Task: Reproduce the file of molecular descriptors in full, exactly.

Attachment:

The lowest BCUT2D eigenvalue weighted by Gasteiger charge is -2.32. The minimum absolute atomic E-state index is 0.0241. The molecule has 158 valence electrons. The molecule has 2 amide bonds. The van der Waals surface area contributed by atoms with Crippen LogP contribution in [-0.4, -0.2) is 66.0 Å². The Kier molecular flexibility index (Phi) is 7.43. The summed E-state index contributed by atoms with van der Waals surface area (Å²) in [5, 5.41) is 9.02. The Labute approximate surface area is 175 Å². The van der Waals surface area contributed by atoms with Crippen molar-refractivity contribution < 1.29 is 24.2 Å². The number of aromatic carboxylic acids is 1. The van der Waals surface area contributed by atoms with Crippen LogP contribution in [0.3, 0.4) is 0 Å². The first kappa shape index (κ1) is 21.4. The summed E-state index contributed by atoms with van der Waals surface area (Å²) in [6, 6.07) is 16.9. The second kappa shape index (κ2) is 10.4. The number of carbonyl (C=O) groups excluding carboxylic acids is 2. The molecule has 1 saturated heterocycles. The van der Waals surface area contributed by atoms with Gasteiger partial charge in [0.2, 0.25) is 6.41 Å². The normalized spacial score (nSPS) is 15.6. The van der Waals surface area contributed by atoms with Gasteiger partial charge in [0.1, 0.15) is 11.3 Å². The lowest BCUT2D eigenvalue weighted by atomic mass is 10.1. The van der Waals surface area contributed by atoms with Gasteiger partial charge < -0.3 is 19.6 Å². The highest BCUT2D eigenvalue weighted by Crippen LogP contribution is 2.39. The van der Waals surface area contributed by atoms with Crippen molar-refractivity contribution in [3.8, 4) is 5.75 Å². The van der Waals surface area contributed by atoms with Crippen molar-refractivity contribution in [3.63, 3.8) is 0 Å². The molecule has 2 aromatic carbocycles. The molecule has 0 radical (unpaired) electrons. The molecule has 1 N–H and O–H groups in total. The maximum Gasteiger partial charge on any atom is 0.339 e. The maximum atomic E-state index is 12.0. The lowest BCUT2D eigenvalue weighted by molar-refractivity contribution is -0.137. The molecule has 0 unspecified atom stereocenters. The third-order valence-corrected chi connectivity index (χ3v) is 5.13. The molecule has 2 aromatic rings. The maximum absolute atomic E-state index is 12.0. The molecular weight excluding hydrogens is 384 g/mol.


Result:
The lowest BCUT2D eigenvalue weighted by Gasteiger charge is -2.32. The minimum absolute atomic E-state index is 0.0241. The molecule has 158 valence electrons. The molecule has 2 amide bonds. The van der Waals surface area contributed by atoms with Crippen LogP contribution in [-0.4, -0.2) is 66.0 Å². The Kier molecular flexibility index (Phi) is 7.43. The summed E-state index contributed by atoms with van der Waals surface area (Å²) in [5, 5.41) is 9.02. The Labute approximate surface area is 175 Å². The van der Waals surface area contributed by atoms with Crippen molar-refractivity contribution < 1.29 is 24.2 Å². The number of aromatic carboxylic acids is 1. The van der Waals surface area contributed by atoms with Crippen LogP contribution in [0.3, 0.4) is 0 Å². The first kappa shape index (κ1) is 21.4. The summed E-state index contributed by atoms with van der Waals surface area (Å²) in [6, 6.07) is 16.9. The second kappa shape index (κ2) is 10.4. The number of carbonyl (C=O) groups excluding carboxylic acids is 2. The molecule has 1 saturated heterocycles. The van der Waals surface area contributed by atoms with Gasteiger partial charge in [0.2, 0.25) is 6.41 Å². The normalized spacial score (nSPS) is 15.6. The van der Waals surface area contributed by atoms with Gasteiger partial charge in [0.1, 0.15) is 11.3 Å². The lowest BCUT2D eigenvalue weighted by atomic mass is 10.1. The van der Waals surface area contributed by atoms with Gasteiger partial charge < -0.3 is 19.6 Å². The highest BCUT2D eigenvalue weighted by Crippen LogP contribution is 2.39. The van der Waals surface area contributed by atoms with Crippen molar-refractivity contribution in [3.8, 4) is 5.75 Å². The van der Waals surface area contributed by atoms with Crippen molar-refractivity contribution in [3.63, 3.8) is 0 Å². The molecule has 2 aromatic carbocycles. The molecule has 0 radical (unpaired) electrons. The molecule has 1 N–H and O–H groups in total. The maximum Gasteiger partial charge on any atom is 0.339 e. The maximum atomic E-state index is 12.0. The lowest BCUT2D eigenvalue weighted by molar-refractivity contribution is -0.137. The molecule has 0 unspecified atom stereocenters. The third-order valence-corrected chi connectivity index (χ3v) is 5.13. The molecule has 2 aromatic rings. The maximum absolute atomic E-state index is 12.0. The molecular weight excluding hydrogens is 384 g/mol.